9. Communications and IT

See also:

9.5 Computers and other IT equipment

(a) Definition

Computers and other IT equipment are defined as electronic data management or analysis devices, associated peripherals, accessories and software that may be fixed or portable in nature.

As a simple rule of thumb, an electronic communications or IT device that does not meet any of the definitions for telephones should be considered under this section.

Associated costs include:

Computer and other IT costs
The following are considered to be examples of computer and other IT costs:


  • The computer, whether a server, desktop, laptop or any other portable data device;
  • Any peripherals that cannot be used independently from a computer;
  • Any accessories, cases, batteries, power supplies or chargers.


  • Operating systems;
  • Networking software;
  • Applications software.

Service costs, including broadband and other internet connections, are dealt with in section 9.6.

The following are NOT considered to be Computer or IT costs:

Exclusions to the definition of computers and IT costs:

  • Mobile telephones;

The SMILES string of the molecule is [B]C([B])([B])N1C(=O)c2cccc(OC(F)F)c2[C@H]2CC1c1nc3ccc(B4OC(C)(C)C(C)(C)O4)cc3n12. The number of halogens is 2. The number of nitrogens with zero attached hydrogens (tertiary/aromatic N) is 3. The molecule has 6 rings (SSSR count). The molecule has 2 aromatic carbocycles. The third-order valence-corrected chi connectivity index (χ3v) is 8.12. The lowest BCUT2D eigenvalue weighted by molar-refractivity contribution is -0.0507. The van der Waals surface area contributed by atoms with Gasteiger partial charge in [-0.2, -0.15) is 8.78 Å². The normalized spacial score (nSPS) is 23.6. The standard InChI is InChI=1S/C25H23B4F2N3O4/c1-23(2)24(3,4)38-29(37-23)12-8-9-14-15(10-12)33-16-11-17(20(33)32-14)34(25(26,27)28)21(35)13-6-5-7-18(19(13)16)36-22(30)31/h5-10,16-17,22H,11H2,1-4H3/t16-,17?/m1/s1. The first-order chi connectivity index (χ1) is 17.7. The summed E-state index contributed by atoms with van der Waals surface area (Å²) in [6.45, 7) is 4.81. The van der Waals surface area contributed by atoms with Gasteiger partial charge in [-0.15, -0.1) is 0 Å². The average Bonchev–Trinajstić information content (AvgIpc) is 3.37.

• Fixed-line telephones;
  • Internet, cable or broadband connections, whether via fixed line or wireless;
  • Peripherals that can be operated independently of a computer or network, e.g. digital and other cameras, televisions and TV equipment, etc.

(b) Computers and IT equipment provided by the University

Where computers and IT equipment are provided and paid for by the University then they will be exempt from any tax charge only as long as the following circumstances apply.

Tax exempt computers and IT equipment provided by the University

On University premises

  • Are not considered to be a taxable benefit as long as they are used for business purposes.


On private premises and elsewhere

  • The equipment must be purchased and paid for in the name of the University and not the individual living at the premises; and
  • The facility must be supplied for business use only as a necessary part of the individual’s responsibilities.

It will usually be obvious whether the equipment is provided for business or private use. To satisfy HMRC requirements it must be shown, if challenged, that private use is insignificant, i.e. less than 10% of total usage.

Where computers or IT equipment are provided by the University and do not meet these rules then a taxable benefit will arise.

(c) Computers and IT equipment owned by individuals but used for business purposes

There is no situation where the University will reimburse the costs of personally-owned computers or IT equipment.